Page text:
Quebec religious symbols ban violates equality right that can't be overridden: lawyer

MONTREAL — Quebec’s religious symbols ban violates a constitutional gender equality guarantee that can’t be overridden with the notwithstanding clause, lawyers for groups who oppose the law argued before the Court of Appeal Tuesday.

The lawyers argue the law disproportionately affects women and that while it pre-emptively invokes the notwithstanding clause — which can be used to override equality provisions in the Canadian Charter of Rights and Freedoms — the clause does not override another provision that states the rights and freedoms referred to in the Charter are “guaranteed equally to male and female persons.”

Perri Ravon, who represents the English Montreal School Board, said the law known as Bill 21 “disproportionately disadvantages Muslim women in the exercise of their religious liberty.”

She cited access to information requests sent to more than 300 public institutions in the province that showed the only people who have lost their jobs or not been hired as a result of the law are Muslim women who wear the hijab.

The law bans government employees deemed to be in positions of authority — including teachers, police officers and judges — from wearing religious symbols while they are on the job.

Ravon said that in theory the law applies to everyone equally, but in practice it only affects Muslim women.

"Who is losing their job as a result of Bill 21? Whose religious symbols are attracting negative attention? What symbol are people asking human resources directors about? The hijab every time," she told the court.

Ravon said lawmakers deliberately chose not to make the gender equality guarantee — known as Section 28 — subject to the notwithstanding clause to ensure the rights of women would be protected.

Véronique Roy, who represents the Fédération des femmes du Québec, a feminist organization, told the court that the Nova Scotia Court of Appeal has ruled that Section 28 is there to ensure any discrimination on the basis of sex allowed by the Charter’s equality rights provision is rendered unconstitutional.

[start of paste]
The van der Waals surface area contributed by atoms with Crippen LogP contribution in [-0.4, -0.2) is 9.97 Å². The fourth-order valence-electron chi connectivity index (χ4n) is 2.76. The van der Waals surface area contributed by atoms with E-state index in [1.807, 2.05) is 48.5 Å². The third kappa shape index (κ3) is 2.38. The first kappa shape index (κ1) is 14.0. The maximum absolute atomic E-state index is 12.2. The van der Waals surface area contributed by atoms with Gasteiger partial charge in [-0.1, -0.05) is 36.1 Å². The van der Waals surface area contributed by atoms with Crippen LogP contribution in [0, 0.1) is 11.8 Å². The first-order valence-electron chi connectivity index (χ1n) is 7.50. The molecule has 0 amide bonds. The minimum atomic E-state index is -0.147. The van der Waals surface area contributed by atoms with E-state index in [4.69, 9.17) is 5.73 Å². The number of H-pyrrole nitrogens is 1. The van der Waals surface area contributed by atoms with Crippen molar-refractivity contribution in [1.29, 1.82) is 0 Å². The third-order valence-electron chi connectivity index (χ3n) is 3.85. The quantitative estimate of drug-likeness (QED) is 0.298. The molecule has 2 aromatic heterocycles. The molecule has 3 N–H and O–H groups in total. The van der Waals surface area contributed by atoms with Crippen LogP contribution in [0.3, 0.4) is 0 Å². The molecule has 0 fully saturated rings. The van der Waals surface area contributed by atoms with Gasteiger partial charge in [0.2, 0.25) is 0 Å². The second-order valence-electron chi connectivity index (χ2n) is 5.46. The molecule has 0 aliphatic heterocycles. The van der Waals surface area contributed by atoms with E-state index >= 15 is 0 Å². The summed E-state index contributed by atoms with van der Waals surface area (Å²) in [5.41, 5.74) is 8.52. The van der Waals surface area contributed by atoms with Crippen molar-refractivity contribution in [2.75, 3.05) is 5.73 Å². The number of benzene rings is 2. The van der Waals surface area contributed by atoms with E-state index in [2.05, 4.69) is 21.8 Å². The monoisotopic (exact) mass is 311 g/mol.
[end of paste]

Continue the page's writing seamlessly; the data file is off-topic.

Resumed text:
But Amélie Pelletier-Desrosiers, who represents the province's attorney general, argued that Section 28 cannot on its own serve to strike down laws.

"The position of the attorney general is that it is not possible to circumvent the notwithstanding clause by using Section 28 to reinstate rights and freedoms that are being overridden," she said.

The notwithstanding clause explicitly allows the overriding of equality provisions, she said, arguing that the opponents of the law failed to provide statistical evidence to support their argument that the law specifically discriminates against women. Women make up 88 per cent of elementary school teachers and 65 per cent of secondary school teachers, so it is no surprise that they are more affected, she said.

In April 2021, a Quebec Superior Court judge found that the gender equality guarantee could not be used on its own to invalidate laws as he upheld the bulk of Bill 21.

Christiane Pelchat, a lawyer for Pour les droits des femmes du Québec, a pro-secularism feminist group, argued that the law reinforces the equality between men and women.

"The law is not discriminatory. It's the religions that are discriminatory," she told the three-judge panel. "Religions, including the Muslim religion and even the Catholic religion and Jewish religion, are based on the patriarchy, so they are themselves sexist."

She argued that the law is not sexist because both men and women are prohibited from wearing religious symbols.

This report by The Canadian Press was first published Nov. 8, 2022.

Pierre Saint-Arnaud, The Canadian Press